Disorderly Conduct: What to Know When You’re Charged with “Breaching the Peace”

Disorderly Conduct: What to Know When You’re Charged with “Breaching the Peace”

Criminal Defense Attorney

What is “Disorderly Conduct?”

 The definition of “Disorderly Conduct” under Florida State law is when an individual disturbs the peace and quiet of the public, outrages public decency, or engages in fighting.  The offense is classified as a second-degree misdemeanor, with penalties that may include jail, probation, and the creation of a permanent criminal record.

“Disorderly Conduct,” or “breach of the peace,” is found under Section 877.03 of the Florida Statutes. This offense includes any and all acts deemed sufficient to “corrupt the public morals,” “outrage the sense of public decency,” or “affect the peace and quiet of persons” who observe or are impacted by the act. This offense also includes brawling, fighting, and general physical misconduct. It is important to note that the determinants of this charge are extremely broad, which is why it is always important to have a trusted attorney review your individual case in the context of its larger implications.

 Possible Penalties if You’ve “Breached the Peace”

 The penalties for disorderly conduct or breach of the peace include up to sixty (60) days in jail or six (6) months of probation, in addition to a $500.00 fine. Bear in mind, however, that these are the statutory maximums that are available for the charge and charges can depend on your criminal history. This is why it is critical you consult an attorney for your case. If you are a first time offender the real risk, however, is the creation of a permanent criminal record. This can significantly impact your life moving forward when it comes to job, social, and economic pursuits.

 Defense Strategy

 Disorderly conduct is one of the most defendable charges in all of Florida criminal law. Despite the broad wording of the statute, a conviction generally cannot stand where the accused merely creates an annoyance, uses profanity, causes a crowd to gather, or displays a belligerent attitude. Simple verbal misconduct is also an insufficient basis for a conviction.

Verbal Conduct- The Protection of Your First Amendment Right to Freedom of Speech

Where a defendant engages in purely verbal conduct, the First Amendment to the United States Constitution limits the application of Florida’s disorderly conduct statute to so-called “fighting words” or “words like shouts of ‘fire’ in a crowded theater.”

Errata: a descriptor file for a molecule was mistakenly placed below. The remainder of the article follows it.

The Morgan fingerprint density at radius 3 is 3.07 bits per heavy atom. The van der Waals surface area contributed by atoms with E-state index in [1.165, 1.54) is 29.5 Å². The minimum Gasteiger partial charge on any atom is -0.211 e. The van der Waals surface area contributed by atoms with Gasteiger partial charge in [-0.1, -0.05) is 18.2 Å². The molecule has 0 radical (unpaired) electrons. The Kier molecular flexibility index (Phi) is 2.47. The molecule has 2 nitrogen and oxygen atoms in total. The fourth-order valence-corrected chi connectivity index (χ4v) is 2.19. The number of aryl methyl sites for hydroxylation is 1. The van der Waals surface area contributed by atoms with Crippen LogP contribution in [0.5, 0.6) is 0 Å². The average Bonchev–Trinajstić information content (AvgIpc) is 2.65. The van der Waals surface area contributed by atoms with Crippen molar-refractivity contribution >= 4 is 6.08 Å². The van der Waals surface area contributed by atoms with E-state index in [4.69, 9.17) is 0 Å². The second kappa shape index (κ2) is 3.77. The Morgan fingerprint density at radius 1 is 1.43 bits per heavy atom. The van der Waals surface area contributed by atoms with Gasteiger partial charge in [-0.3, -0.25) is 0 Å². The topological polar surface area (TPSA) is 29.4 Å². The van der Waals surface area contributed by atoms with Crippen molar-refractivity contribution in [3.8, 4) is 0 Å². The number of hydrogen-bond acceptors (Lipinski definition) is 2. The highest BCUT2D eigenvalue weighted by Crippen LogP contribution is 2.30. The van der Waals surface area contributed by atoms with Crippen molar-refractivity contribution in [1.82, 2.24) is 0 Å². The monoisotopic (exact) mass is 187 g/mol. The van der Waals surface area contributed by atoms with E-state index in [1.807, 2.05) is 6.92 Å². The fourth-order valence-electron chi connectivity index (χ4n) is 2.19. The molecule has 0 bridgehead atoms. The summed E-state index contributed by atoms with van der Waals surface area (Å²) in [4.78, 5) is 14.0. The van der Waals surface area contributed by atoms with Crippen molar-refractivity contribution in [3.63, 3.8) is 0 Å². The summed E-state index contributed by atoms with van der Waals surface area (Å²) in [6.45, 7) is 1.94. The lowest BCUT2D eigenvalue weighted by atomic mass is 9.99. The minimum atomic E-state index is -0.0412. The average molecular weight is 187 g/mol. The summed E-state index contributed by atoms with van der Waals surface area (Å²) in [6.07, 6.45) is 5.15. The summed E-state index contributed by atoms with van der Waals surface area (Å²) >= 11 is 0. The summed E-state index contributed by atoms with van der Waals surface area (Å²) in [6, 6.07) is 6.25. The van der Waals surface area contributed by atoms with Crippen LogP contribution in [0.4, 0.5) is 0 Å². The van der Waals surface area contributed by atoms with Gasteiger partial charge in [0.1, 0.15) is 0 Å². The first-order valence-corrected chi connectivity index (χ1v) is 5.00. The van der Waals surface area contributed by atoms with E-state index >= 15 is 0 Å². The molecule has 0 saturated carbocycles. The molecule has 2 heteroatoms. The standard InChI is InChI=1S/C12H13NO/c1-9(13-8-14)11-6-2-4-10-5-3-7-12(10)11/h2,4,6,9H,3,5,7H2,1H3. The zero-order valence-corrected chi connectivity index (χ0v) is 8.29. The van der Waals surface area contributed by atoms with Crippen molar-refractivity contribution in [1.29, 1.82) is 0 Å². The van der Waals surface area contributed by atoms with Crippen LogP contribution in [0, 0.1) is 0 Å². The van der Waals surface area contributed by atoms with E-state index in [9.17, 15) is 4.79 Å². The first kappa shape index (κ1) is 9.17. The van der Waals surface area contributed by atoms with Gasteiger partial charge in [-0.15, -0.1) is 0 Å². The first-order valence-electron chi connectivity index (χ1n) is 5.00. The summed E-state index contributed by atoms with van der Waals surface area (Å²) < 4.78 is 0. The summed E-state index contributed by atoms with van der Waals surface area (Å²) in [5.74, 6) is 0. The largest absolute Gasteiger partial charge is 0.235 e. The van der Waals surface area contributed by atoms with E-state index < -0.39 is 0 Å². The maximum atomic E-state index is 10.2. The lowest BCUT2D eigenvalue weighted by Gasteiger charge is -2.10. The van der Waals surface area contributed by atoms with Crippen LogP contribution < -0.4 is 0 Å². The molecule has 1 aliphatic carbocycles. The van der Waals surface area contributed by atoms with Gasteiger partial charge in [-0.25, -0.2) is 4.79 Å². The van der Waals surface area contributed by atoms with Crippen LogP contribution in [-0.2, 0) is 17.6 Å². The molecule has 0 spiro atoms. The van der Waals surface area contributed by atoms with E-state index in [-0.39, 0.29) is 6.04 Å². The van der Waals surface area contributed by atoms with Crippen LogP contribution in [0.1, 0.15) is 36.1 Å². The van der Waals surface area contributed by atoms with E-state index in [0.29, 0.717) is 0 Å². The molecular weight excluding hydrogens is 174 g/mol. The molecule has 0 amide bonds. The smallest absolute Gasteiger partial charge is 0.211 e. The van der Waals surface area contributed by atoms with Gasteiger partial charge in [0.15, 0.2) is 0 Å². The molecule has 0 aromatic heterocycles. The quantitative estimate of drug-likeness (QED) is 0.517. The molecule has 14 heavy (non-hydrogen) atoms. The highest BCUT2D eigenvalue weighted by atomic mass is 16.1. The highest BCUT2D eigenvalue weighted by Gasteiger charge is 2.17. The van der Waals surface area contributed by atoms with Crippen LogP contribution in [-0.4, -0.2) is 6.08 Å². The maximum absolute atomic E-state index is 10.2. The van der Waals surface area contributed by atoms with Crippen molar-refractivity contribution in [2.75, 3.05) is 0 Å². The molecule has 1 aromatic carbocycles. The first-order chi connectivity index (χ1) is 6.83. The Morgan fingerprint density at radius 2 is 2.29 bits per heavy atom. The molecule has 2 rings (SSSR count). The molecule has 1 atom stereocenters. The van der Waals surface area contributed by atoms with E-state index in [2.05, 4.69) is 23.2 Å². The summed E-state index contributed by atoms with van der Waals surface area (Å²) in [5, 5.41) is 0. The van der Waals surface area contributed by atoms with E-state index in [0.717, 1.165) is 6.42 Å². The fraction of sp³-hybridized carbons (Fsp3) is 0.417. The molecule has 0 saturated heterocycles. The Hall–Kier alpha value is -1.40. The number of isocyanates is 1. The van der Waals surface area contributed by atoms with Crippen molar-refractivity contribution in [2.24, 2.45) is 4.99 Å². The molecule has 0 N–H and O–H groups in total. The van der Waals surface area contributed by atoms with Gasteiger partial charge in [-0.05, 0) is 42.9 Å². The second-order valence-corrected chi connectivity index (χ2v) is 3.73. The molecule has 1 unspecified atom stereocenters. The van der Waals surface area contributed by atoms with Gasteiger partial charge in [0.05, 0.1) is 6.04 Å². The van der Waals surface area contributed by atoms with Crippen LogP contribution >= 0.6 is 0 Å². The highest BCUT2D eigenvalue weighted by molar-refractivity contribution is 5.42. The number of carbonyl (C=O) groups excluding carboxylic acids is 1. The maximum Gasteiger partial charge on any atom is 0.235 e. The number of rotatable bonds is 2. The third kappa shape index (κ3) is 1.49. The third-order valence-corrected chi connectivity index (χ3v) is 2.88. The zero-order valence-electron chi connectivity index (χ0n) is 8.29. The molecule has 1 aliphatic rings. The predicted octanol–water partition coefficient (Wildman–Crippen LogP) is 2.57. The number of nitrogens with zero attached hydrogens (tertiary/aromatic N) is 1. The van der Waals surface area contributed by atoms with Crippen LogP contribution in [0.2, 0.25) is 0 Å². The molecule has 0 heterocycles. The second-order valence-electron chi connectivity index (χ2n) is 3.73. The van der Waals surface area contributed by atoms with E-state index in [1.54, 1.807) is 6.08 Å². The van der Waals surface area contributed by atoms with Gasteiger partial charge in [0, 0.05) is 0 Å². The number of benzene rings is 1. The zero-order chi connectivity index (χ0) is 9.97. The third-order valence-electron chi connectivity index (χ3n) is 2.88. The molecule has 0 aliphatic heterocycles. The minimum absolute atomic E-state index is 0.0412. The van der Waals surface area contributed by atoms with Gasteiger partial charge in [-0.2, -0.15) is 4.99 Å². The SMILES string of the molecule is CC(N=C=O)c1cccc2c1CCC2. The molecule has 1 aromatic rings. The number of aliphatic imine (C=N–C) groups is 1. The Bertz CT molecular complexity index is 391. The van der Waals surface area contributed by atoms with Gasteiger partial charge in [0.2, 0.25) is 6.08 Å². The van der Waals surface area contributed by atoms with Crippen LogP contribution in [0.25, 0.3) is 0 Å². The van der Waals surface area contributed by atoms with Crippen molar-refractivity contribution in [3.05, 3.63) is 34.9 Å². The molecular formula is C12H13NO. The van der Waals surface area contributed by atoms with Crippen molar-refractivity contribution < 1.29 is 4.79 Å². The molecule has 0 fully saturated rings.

“Fighting words” are words, which, by their very invocation, inflict injury or immediately disturb the peace. This contrasts with “shouts of ‘fire’” in that, the latter, refers to false invocations or claims, known to be false, and carry physical harm in their definition. It is important to note that words, themselves, are insufficient to carry a conviction for disorderly conduct.

 Loudness and Belligerence

As noted previously, words alone are insufficient to carry the charge of disorderly conduct or breach of the peace to conviction. Similarly, merely yelling or acting in a belligerent way is not a sufficient condition for carrying this charge to conviction.

Self-Defense

Although this is commonly invoked as a legal defense for charges such as disorderly conduct or breach of the peace, that does not take away from its validity. This defense strategy only applies if the defendant did not provoke the fight or scene themselves. Once evidence of self-defense has been established, the burden to prove beyond a reasonable doubt that the defendant did not act in self-defense falls on the State to sustain a conviction.

Why You Need Legal Representation in this Case

 The umbrella of “disorderly conduct” and “breach of the peace” is purposefully vague and there are many nuances of a potential case to consider before moving forward. My experience as an Assistant State Attorney has exposed me to numerous types of these cases and their commonality lies in their differences. Given the numerous defenses available to contest these charges, an attorney is a vital asset for avoiding a conviction.

If you have question about your disorderly conduct of breach of the peace case please call my office at 407-415-9626 or email me at Jeremiah@JeremiahDAllen.com.